by MELISSA RESCH
“I recently joined the circus,” my friend Judy told me over drinks in 1999. “My days as a therapist are over.”
She showed me a photo of herself wearing a sparkly green costume. My jaw dropped.
“I want you to know that the bravery you showed in your life gave me courage to quit my job and become a trapeze artist,” she continued.
What? My bravery? At that very moment I realized that I might have a life story worth sharing.
“Friends have encouraged me to write a memoir, Judy, but I wasn’t sure they were serious,” I said. “I thought they just enjoyed hearing stories of my unconventional childhood and international travels.”
“What a great idea,” Judy exclaimed. “You can write the book you needed to read when facing your challenges. It will help and inspire others.”
But I never got around to it. I never wrote my memoir.
I considered returning to university to study creative writing, but pursuing another degree wasn’t in me. When I received my master’s degree in 2008 at age 42, I triumphantly waved my diploma in the air and sighed with relief. My best graduation gift was simply being free of homework assignments.
Writing only when the mood strikes is fun, but does not manifest a memoir. I sometimes share my poems and stories at open mics. After one such occasion in which I read a story about my adventures while living in Korea, I received a strong reinforcement to continue writing. A woman introduced herself to me and asked to buy a copy of my book. I humbly admitted, “There is no book, just a few memories committed to paper.”
“Stick with it,” she said, “and I’ll keep an eye out for your memoir. I want to read it.” Her affirmation reminded me that I must get serious about this memoir thing one day.
In January 2023, that day came. I attended an event at Write On, Door County. It was the final celebration of a new group of women who had met monthly for one year to write stories from their lives. They each took a turn at the podium to present writings they had completed through the class. Their heartfelt stories and poems moved me deeply.
During the reception that followed, I inquired whether the class would be offered again and was invited to add my name to a list of those interested in the next session. Within a few weeks, I received an email inviting me into the 2023 Women Writing the Stories of Our Lives.
I asked myself whether I was ready for this commitment. Was I prepared to bring forth my life story? After all, no good memoir is free from hardship and vulnerability. Was I willing to be a student again and commit to regular homework assignments? Yes – I knew the time had come to dedicate myself to this project.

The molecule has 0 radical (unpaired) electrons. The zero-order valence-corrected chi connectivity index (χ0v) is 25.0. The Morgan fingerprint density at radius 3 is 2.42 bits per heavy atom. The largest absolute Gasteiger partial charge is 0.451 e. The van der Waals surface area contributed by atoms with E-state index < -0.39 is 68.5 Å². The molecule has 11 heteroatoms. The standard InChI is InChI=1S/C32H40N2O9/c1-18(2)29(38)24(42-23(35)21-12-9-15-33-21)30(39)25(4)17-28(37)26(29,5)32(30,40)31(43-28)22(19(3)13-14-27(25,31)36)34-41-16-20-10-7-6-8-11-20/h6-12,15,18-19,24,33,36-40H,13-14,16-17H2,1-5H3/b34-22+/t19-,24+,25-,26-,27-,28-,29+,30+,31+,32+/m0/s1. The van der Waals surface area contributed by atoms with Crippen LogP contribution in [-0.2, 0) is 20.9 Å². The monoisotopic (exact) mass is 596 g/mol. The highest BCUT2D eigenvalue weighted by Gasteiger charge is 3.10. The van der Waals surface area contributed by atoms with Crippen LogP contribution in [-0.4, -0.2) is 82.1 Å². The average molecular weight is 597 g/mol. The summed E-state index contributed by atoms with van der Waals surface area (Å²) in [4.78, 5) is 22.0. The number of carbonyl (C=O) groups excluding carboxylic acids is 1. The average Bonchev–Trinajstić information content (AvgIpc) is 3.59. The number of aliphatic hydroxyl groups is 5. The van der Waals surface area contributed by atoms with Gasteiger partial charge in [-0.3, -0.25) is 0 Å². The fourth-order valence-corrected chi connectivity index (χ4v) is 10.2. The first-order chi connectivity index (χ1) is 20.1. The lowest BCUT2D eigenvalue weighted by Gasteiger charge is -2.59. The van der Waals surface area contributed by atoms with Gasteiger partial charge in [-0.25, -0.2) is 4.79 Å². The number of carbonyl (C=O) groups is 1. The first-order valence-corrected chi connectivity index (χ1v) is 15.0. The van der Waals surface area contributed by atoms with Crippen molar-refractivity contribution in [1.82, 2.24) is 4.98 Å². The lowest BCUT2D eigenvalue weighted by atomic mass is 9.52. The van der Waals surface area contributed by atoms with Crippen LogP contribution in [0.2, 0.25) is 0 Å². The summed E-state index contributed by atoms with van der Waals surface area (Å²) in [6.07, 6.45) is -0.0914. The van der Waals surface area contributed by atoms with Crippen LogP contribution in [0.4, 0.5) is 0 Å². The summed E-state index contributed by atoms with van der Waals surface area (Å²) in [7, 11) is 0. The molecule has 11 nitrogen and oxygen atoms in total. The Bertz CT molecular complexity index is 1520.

As I composed and sent the email enrolling myself in the yearlong writing class, I remembered Judy’s journey into the circus and took my own big swing towards my goal to write my memoir.
One Saturday morning of each month over the past year, I joined 11 other students and two mentors as we delved into the disciplines of writing. We explored fiction, non-fiction, journals, nature poetry, persuasive essays, and more. The poems, essays and stories we wrote reflect our wide range of interests and experiences. I learned that creativity thrives in community. As we offered one another genuine support and friendship, my confidence as a writer grew. With gratitude, I am pleased to say that my memoir is now fully underway.
This women’s class is quickly becoming a staple in the curriculum offered by Write On, Door County, evidenced by county-wide interest and enthusiasm going forward. The third annual women’s class is scheduled to begin in February, led by alumni Amélia Canilho (’22) and Holly Meikle (’23). Additionally, alumni of both previous women’s classes have joined to create an official, ongoing collective that will meet monthly, with discussions and writing exercises facilitated by volunteers within the group.
On Sunday, Jan. 14, from 2-4 pm, I will join my classmates at Write On, Door County, 4210 Juddville Road, in the 2nd annual reading by Women Writing the Stories of Our Lives. At this free, open-to-the-public event, we will honor our devotion to the craft of creative writing as we present works completed during our year together.
Peninsula Arts and Humanities Alliance, which contributes Culture Club, is a coalition of nonprofit organizations whose purpose is to enhance, promote and advocate the arts, humanities and natural sciences in Door County.